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EU condemns escalation of violence near Mariupol

Europe's East

EU condemns escalation of violence near Mariupol

Mapping the Ukraine conflict.


The EU condemned the recent escalation of violence near Mariupol on Monday (17 August), a Ukrainian city located on the Azov Sea, between the Russian border and the Crimea peninsula, illegally annexed by Moscow in March 2014.

Media correspondents said today’s fighting was between Ukrainian government forces in Mariupol and artillery positioned to the east of the city in territory under the control of pro-Russian separatists.

Reports say houses were destroyed in the government-controlled village of Sartana, about 20 kilometres east of Mariupol, and that an oil depot had also been damaged.

Regional police in Mariupol said that two civilians – a man and a woman – were killed by separatist shells that landed in Sartana.

Separatists said at least three people were killed by government shelling of Horlivka, a hot spot northeast of Donetsk.

There also were reports of heavy shelling by government forces into separatist-controlled Donetsk earlier on Monday.

In recent weeks, Western diplomats have warned Russia that Mariupol was a “red line” not to be crossed.

>>Read: EU, allies alarmed by recent escalation in eastern Ukraine

Asked by EurActiv to comment, Commission spokesperson Catherine Ray said the EU condemned the recent escalation of fighting.

“It is of the utmost importance that the sides fully observe the ceasefire and take all appropriate measures to protect civilians in full respect of international humanitarian law,” Ray said,  implying that the Ukrainian authorities bore their share of responsibility for the situation.

Russian Foreign Minister Sergei Lavrov said in Moscow today that recent developments in eastern Ukraine suggest Kyiv may be preparing to renew large-scale fighting.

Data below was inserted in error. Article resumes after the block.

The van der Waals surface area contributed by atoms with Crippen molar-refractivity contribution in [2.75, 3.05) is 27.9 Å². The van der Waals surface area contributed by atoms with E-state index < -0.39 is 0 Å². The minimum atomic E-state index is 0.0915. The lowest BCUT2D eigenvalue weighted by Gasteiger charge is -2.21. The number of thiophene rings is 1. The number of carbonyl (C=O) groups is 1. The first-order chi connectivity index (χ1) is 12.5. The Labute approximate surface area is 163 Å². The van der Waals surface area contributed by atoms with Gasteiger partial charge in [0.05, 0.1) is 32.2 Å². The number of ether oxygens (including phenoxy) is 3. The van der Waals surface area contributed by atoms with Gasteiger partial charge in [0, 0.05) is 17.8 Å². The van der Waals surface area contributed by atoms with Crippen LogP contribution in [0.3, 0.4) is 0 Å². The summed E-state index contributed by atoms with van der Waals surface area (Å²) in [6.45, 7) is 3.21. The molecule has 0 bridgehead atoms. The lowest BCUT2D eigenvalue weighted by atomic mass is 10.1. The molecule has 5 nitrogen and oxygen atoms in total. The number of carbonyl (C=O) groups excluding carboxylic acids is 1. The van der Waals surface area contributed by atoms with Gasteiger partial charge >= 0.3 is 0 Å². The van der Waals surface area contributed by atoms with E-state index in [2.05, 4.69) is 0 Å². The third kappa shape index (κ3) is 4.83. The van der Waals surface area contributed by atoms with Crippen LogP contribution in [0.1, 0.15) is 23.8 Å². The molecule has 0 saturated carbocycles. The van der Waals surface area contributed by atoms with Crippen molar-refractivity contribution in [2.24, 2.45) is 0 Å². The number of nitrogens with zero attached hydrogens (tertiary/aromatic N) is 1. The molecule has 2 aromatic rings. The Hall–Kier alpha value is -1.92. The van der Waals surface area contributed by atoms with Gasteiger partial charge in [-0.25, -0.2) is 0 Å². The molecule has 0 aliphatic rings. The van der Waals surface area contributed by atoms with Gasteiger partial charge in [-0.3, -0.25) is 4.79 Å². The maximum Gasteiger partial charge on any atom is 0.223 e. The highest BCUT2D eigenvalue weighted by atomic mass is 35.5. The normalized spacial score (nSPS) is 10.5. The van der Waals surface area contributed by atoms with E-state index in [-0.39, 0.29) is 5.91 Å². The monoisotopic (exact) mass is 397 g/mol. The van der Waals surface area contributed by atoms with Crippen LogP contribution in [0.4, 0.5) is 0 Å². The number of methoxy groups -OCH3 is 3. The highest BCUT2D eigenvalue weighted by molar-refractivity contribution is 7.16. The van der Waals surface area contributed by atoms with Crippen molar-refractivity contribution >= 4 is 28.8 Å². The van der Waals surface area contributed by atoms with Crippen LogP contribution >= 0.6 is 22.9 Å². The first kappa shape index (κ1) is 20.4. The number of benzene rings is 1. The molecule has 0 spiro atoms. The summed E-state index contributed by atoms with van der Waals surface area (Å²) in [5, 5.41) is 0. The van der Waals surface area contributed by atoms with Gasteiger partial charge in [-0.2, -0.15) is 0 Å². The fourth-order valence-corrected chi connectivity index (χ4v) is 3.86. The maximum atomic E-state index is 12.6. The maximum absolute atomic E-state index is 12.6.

Germany calls the situation ‘explosive’

Germany’s Foreign Minister Frank-Walter Steinmeier warned on 16 August that the situation in eastern Ukraine is “explosive,” saying urgent talks are needed to prevent “a new military escalation spiral”.

Steinmeier made the comments in an interview published in Bild am Sonntag

He said he has proposed that representatives of Kyiv and the Russia-backed separatists in eastern Ukraine meet immediately with representatives of the Organization for Security and Cooperation in Europe (OSCE) for talks on reducing tension.

>>Read: How far should Europe go for the security of Ukraine?

In the meantime, Ukrainian President Petro Poroshenko criticised Russian leader Vladimir Putin for visiting Russia-annexed Crimea on Monday, saying his action was part of a plan to whip up tensions in eastern Ukraine.

“This is a challenge to the civilised world and a continuation of the plan to escalate the situation which is being carried out by Russian troops and their mercenaries in the Donbass (east Ukraine),” Poroshenko said in a Facebook post.

Putin visited Yalta in Crimea today to promote tourism on the peninsula, according to the Kremlin’s website. Referring directly to that, Poroshenko said Crimea had a future only as part of Ukraine and that included its “tourist” future.

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